Here's why it's important -------- going forward ----- will people be able to buy a house at the new rates? Cars? Or will they sit on their hands and stage a buyers strike.... When/if that happens we'll start with the layoffs in the housing market.... which hits suppliers (Caterpillar and Cummins and Deere etc).... and there's a chain reaction that doesn't end well.


OR


Do people realize it's still "cheap" and they'd better get busy buying stuff (most buy on time)...


SO ---- look at your own situation for some guide. Have you loaded up with debt? Has your business loaded up with debt? Or did you pay down debt - put money in the bank - and are sitting pretty?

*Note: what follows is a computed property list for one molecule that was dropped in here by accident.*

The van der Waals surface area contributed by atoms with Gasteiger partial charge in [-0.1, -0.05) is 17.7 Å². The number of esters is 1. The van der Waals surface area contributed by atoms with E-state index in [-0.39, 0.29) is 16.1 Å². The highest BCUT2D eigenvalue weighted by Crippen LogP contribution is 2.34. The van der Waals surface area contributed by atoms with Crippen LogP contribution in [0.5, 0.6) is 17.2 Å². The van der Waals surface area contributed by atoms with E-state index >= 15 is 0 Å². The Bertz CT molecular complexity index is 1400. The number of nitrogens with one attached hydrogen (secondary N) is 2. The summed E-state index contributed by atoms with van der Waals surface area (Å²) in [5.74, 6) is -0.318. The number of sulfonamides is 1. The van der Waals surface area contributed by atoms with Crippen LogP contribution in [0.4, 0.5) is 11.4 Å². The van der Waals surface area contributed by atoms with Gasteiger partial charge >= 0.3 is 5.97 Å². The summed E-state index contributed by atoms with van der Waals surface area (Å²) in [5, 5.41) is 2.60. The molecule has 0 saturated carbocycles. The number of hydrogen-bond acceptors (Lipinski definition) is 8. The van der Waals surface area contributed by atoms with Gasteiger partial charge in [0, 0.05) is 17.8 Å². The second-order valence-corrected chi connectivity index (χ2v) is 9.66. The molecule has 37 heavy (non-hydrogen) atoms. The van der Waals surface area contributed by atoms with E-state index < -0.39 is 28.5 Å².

IT'S THE REAL REASON YOU'RE SEEING THIS MARKET GO CRAZY ---- nobody knows where we're going and we're kind of at a bit of a crossroads. Will we be in trouble as a nation with higher rates -- or will we be fine and keep going? I have no idea. I'm not saying that I do.... I'm asking you to keep your ear to the ground and watch where you live and work. What do you hear from your friends and business associates.... are they working overtime or are things coming back to normal? Is biz great or has it changed etc?
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  #5982  
Old 02-14-2018, 01:23 PM
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Always interesting to read your posts Greg.